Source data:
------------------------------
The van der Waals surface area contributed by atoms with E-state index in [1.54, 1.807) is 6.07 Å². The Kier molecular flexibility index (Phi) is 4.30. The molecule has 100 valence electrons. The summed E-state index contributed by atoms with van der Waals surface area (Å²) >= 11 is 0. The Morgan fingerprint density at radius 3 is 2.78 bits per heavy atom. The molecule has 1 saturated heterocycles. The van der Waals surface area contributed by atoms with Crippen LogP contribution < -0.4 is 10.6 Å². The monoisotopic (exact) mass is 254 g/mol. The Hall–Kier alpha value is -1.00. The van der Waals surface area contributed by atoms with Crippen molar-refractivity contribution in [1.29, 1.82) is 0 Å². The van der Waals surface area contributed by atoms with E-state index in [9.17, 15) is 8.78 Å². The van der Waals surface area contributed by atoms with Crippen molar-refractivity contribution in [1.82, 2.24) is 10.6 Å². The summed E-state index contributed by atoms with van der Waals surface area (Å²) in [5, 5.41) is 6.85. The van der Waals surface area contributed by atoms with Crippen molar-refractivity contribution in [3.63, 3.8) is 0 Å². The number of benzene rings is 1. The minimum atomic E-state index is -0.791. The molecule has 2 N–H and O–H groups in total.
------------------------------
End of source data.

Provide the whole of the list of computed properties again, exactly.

The van der Waals surface area contributed by atoms with E-state index in [1.54, 1.807) is 6.07 Å². The Kier molecular flexibility index (Phi) is 4.30. The molecule has 100 valence electrons. The summed E-state index contributed by atoms with van der Waals surface area (Å²) >= 11 is 0. The Morgan fingerprint density at radius 3 is 2.78 bits per heavy atom. The molecule has 1 saturated heterocycles. The van der Waals surface area contributed by atoms with Crippen LogP contribution < -0.4 is 10.6 Å². The monoisotopic (exact) mass is 254 g/mol. The Hall–Kier alpha value is -1.00. The van der Waals surface area contributed by atoms with Crippen molar-refractivity contribution in [1.29, 1.82) is 0 Å². The van der Waals surface area contributed by atoms with E-state index in [9.17, 15) is 8.78 Å². The van der Waals surface area contributed by atoms with Crippen molar-refractivity contribution in [1.82, 2.24) is 10.6 Å². The summed E-state index contributed by atoms with van der Waals surface area (Å²) in [5, 5.41) is 6.85. The van der Waals surface area contributed by atoms with Crippen molar-refractivity contribution in [3.63, 3.8) is 0 Å². The number of benzene rings is 1. The minimum atomic E-state index is -0.791. The molecule has 2 N–H and O–H groups in total.